The Martin clan gathers together for large family meals at my Grandma Longenecker’s house because Grandma, the oldest in her family, is a wonderful cook and has an enormous kitchen. Everybody likes Grandma, my dad’s mother. Grandma Fannie was a Martin and the Martins are Brinsers, formerly a part of a plain sect called the “River Brethren.” Source
They are not nearly as plain as my mother’s side of the family, except for Great Uncle Joe’s wife Bertha whose covering is cut squarish. Bertha and Joe have two daughters, Honey and Mary. I press my nose to the window anticipating their arrival. They look like peacocks, favoring vivid purples, blues and greens. And always with a floaty fabric like silk, crepe, or challis. I’m determined to be a fancy girl like them someday.
Aunt Ruthie with fancy Mary Martin Landis and husband
Just as important, though, is what they talk about around the table and afterwards: Politics! And with a pipe. After dinner, cousin Sammy and I will play our little game with Uncle Joe and whoever he’s talking to. We know that Uncle Joe nearly burns his fingers with a lighted match as he talks about the world going up in smoke. In our little game, we try to hold our breath without passing out while he lights the match, tamps down the tobacco, ignites it, and blows out the match. Sammy and I are perched on the stairs behind the mahogany banister to watch today’s performance. Right now below us Uncle Joe is talking to my Dad about old Joe Sta-leen, the Russian Premier.
Striking the match, Uncle Joe exclaims to my dad, “Ya know, Ray, I felt a little uneasy when Truman and the Democrats were in the White House, but now that Eisenhower has taken over, things are looking better for us.” Sammy and I both take a deep breath and try to hang on for the duration.
“Eisenhower is a good, old Pennsylvania Dutchman,” my dad says. “Did you know his mother was a Mennonite from Gettysburg?”
The match between Joe’s thumb and index finger is half-burned, and he has made no effort to light his pipe yet. “Jah,” says Uncle Joe, “That’s what they tell me. We can’t trust those Russians. They’d just as soon bomb us as . . . .” On and on he goes, but he’s edged the match close enough to the pipe tobacco to blow his breath in and out a couple of times. Sammy’s face is starting to look like a red balloon and I nearly start to giggle. If we can just hang on for a few more seconds, . . . our cheeks puff out more and more with unexpelled air.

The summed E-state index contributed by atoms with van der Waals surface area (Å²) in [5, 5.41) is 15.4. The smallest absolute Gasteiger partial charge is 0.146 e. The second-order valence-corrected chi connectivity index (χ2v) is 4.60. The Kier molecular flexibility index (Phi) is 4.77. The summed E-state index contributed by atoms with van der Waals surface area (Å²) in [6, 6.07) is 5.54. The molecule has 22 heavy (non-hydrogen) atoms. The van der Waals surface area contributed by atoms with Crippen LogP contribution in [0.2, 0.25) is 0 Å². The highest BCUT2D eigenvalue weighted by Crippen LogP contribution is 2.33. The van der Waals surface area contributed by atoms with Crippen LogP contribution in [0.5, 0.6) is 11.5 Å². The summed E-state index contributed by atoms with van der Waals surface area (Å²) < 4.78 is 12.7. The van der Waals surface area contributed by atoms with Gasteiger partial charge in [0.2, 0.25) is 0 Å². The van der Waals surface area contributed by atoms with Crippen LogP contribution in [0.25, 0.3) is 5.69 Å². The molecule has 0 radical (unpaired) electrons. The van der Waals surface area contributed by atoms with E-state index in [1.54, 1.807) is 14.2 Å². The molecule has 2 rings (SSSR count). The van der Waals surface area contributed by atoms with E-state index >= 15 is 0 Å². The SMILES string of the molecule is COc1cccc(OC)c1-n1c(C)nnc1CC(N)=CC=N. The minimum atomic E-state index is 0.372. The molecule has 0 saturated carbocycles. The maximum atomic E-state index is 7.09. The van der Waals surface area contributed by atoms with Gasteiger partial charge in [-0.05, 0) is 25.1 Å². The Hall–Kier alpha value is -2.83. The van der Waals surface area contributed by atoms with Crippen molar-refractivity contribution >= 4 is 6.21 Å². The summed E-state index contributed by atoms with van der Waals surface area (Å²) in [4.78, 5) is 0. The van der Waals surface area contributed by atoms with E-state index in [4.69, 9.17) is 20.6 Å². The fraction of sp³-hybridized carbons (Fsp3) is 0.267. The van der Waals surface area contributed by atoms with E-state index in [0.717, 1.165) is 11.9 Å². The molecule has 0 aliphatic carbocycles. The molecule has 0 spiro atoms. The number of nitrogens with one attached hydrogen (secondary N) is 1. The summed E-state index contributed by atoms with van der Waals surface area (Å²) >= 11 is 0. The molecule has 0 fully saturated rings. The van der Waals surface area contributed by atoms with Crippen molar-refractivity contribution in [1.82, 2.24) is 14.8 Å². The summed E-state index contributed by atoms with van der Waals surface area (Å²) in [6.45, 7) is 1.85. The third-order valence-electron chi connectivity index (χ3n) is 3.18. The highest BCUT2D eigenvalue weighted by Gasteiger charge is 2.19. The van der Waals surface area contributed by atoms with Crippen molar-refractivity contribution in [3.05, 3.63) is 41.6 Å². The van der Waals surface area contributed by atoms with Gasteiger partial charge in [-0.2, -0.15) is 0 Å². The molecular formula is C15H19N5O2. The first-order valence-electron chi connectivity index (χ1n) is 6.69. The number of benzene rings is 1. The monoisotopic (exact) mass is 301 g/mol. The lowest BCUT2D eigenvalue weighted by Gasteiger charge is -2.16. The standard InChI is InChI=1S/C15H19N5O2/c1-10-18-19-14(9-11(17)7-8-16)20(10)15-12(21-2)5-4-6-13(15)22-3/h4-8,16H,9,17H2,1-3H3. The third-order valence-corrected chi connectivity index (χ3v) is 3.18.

The match is charred to the absolute edge of Uncle Joe’s fingertips. Any second now he’ll singe his fingers. I hear the slow ticking of the grandfather clock in the corner, adding suspense. With one more deep inhalation, though Joe sucks in, touches the match light to the fragrant tobacco mix, blows out the fire, and a swirl of blue smoke entwines my dad and Uncle Joe in their version of politics.
With one second to go, danger is averted, and Sammy and I catch another deep breath, so we can take turns sliding down the banister again.
In spite of their fervor, my elders believed a myth: Eisenhower’s mother was actually not a Mennonite. Yes, she had Mennonite (River Brethren) ancestry, but she herself was a Jehovah’s Witness. Source
And further, their stance as Anabaptists and pacifists was politically ironic: the President they so avidly supported was a military man, a 5-star general to boot, so opposed to the attitude of non-resistance my people embraced.
A few years later, some of the rich farmland of northern Lancaster County was threatened by a proposed air base. A delegation of plain people including my dad, Grandma, and Uncle Joe, dressed up and drove to Washington D.C. to make their case with government officials.
Sadie Greider, Grandma, and Daddy
In the end, further investigation found that there were sinkholes (sinkholes!) on the farm land, making it unsatisfactory as a site for a military air base. The land spared, they thanked God Almighty.